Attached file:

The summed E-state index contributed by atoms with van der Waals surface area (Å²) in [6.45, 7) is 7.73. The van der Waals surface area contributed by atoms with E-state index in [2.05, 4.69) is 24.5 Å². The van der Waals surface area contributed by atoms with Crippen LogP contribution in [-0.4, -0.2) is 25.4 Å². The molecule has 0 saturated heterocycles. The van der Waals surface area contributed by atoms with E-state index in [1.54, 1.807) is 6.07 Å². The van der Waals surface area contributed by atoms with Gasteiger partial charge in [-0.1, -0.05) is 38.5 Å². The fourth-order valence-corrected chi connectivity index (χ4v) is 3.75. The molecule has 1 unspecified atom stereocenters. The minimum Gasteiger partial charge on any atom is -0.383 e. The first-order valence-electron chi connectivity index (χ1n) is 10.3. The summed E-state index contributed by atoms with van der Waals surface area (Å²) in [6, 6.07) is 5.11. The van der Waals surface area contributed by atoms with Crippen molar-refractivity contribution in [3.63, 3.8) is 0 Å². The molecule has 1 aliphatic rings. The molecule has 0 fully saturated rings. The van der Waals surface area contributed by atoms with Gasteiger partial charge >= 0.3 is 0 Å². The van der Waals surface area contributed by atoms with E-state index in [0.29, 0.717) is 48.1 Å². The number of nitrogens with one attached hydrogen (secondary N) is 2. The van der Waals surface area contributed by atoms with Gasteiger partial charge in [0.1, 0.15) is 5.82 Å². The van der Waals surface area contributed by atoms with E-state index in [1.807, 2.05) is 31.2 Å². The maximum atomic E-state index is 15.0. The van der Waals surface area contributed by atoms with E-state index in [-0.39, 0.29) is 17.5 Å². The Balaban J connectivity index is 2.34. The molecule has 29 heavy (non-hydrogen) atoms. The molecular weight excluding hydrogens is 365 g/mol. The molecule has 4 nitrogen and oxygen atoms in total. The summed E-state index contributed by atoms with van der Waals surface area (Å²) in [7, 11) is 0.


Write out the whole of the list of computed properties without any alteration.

The summed E-state index contributed by atoms with van der Waals surface area (Å²) in [6.45, 7) is 7.73. The van der Waals surface area contributed by atoms with E-state index in [2.05, 4.69) is 24.5 Å². The van der Waals surface area contributed by atoms with Crippen LogP contribution in [-0.4, -0.2) is 25.4 Å². The molecule has 0 saturated heterocycles. The van der Waals surface area contributed by atoms with E-state index in [1.54, 1.807) is 6.07 Å². The van der Waals surface area contributed by atoms with Gasteiger partial charge in [-0.1, -0.05) is 38.5 Å². The fourth-order valence-corrected chi connectivity index (χ4v) is 3.75. The molecule has 1 unspecified atom stereocenters. The minimum Gasteiger partial charge on any atom is -0.383 e. The first-order valence-electron chi connectivity index (χ1n) is 10.3. The summed E-state index contributed by atoms with van der Waals surface area (Å²) in [6, 6.07) is 5.11. The van der Waals surface area contributed by atoms with Crippen molar-refractivity contribution in [3.63, 3.8) is 0 Å². The molecule has 1 aliphatic rings. The molecule has 0 fully saturated rings. The van der Waals surface area contributed by atoms with Gasteiger partial charge >= 0.3 is 0 Å². The van der Waals surface area contributed by atoms with E-state index in [0.29, 0.717) is 48.1 Å². The number of nitrogens with one attached hydrogen (secondary N) is 2. The van der Waals surface area contributed by atoms with Gasteiger partial charge in [0.1, 0.15) is 5.82 Å². The van der Waals surface area contributed by atoms with E-state index in [1.807, 2.05) is 31.2 Å². The maximum atomic E-state index is 15.0. The van der Waals surface area contributed by atoms with E-state index in [-0.39, 0.29) is 17.5 Å². The Balaban J connectivity index is 2.34. The molecule has 29 heavy (non-hydrogen) atoms. The molecular weight excluding hydrogens is 365 g/mol. The molecule has 4 nitrogen and oxygen atoms in total. The summed E-state index contributed by atoms with van der Waals surface area (Å²) in [7, 11) is 0.